Historically, super wasn’t available to everyone. In 1985, 24% of working women had super.
It wasn’t until 1992 that compulsory super for all was introduced.
Over the years, direct and indirect discrimination has exposed specific sectors of the Australian population, particularly older generations and women, to reduced financial security in retirement.
It’s 2021 and Australia’s gender pay gap is stuck at 15%[i]; despite laws promoting better gender equality and evolving attitudes, women are still often paid less than men. Yet, the super gap is greater than the pay gap.
Why do women accumulate less super?
Structural and cultural biases, workplace barriers, and interrelated family, work and social factors impact women’s ability to earn and accrue super for retirement. Some key factors include that women:
- Earn less than men [iii]
- Do more unpaid work[iv]
- Are more likely to have part-time roles; and
- Face return to workforce barriers[v]
Compulsory superannuation provides women with greater access to retirement savings, but the current framework doesn’t address particular challenges women face in the workplace. For example:
- The $450 earning threshold
An employer is not required to pay super to an employee who earns less than $450 a month.
- No Superannuation on paid parental leave
The paid parental leave scheme does not attract superannuation. This will also impact men who opt to take parental leave.
Let’s start working together to help close the gap!
For many of us, super might not be a priority when we are young, and it’s something we worry about closer to retirement. By making small changes now you will see a significant impact on your financial situation at retirement as demonstrated in the below example:
Even though they retire with an approximately similar amount of money, Denise only needs to contribute 2% of her salary from age 30, just over $50 per fortnight. Whereas Rose, despite having a considerably higher income, is not really starting her super journey until age 50. To achieve the highest retirement nest egg she has to contribute 6% of her salary – a much higher commitment at more than $200 per fortnight. It is never too late to start. The earlier you start making additional contributions, the better off you may be.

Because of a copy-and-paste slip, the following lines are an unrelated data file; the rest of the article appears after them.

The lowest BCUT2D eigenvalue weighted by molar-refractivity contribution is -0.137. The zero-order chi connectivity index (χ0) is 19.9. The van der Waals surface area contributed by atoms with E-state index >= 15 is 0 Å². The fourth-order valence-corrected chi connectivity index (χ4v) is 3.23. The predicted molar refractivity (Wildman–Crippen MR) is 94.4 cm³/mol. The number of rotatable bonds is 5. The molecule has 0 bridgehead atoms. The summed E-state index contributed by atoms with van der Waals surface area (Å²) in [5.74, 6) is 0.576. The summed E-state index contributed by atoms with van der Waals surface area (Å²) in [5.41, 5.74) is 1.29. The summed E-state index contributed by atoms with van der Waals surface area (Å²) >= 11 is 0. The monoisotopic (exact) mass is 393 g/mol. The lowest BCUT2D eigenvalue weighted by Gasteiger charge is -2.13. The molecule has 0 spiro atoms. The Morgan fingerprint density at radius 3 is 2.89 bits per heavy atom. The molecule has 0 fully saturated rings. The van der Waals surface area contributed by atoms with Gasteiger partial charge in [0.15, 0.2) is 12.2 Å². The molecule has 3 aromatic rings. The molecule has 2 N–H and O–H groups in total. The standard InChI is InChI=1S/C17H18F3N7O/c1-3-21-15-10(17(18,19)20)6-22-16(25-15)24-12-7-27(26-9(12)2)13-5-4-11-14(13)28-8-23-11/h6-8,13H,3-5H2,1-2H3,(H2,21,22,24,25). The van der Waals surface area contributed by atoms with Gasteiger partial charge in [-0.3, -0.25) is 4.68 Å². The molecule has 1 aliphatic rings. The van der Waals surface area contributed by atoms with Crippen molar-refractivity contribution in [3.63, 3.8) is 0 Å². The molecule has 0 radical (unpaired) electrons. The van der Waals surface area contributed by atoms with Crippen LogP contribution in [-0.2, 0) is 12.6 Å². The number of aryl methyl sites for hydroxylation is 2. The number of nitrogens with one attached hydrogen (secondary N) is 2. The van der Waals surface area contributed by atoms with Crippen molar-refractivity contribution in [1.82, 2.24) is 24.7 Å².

Contributing sooner rather than later
Compounding interest means the longer your money is invested, the more interest you make. Boosting your own or your spouse’s super is a way to help close the super gap.
Together with the favourable tax treatment afforded to super, compound interest is one of the main reasons investing through your super for retirement is so powerful.
Challenging the super gap
legalsuper exists to empower all members to make informed choices leading to better outcomes in retirement. Reviewing fees, consolidating accounts, making an investment choice, tailoring insurances and estate planning are key actions one should consider. We are working hard to help close the super gap and increase the long-term financial security of our members.
To help you understand your super and thus achieve the best possible retirement outcome, we want you to know that we are here to assist and guide you on this journey. legalsuper’s Perth-based Client Service Manager Helen Hermans is available for one on one consultations in Perth. She can also connect you with other highly experienced superannuation professionals from the legalsuper team, Australia wide. To arrange a meeting with or be connected to a member of legalsuper’s team, contact Helen directly on 0475 999 122 or email her at email@example.com
Legal Super Pty Ltd ABN 37 004 455 789 is the Trustee of legalsuper ABN 60 346 078 879, AFSL 246315. This is general information and does not consider your personal needs. Past performance is not a guide to future performance.
[iii] The Workplace Gender Equality Agency (WGEA) calculates the national gender pay gap using Australian Bureau of Statistics’ Full-Time Adult Average Weekly Ordinary Time Earnings data from the Average Weekly Earnings survey (cat. no. 6302.0).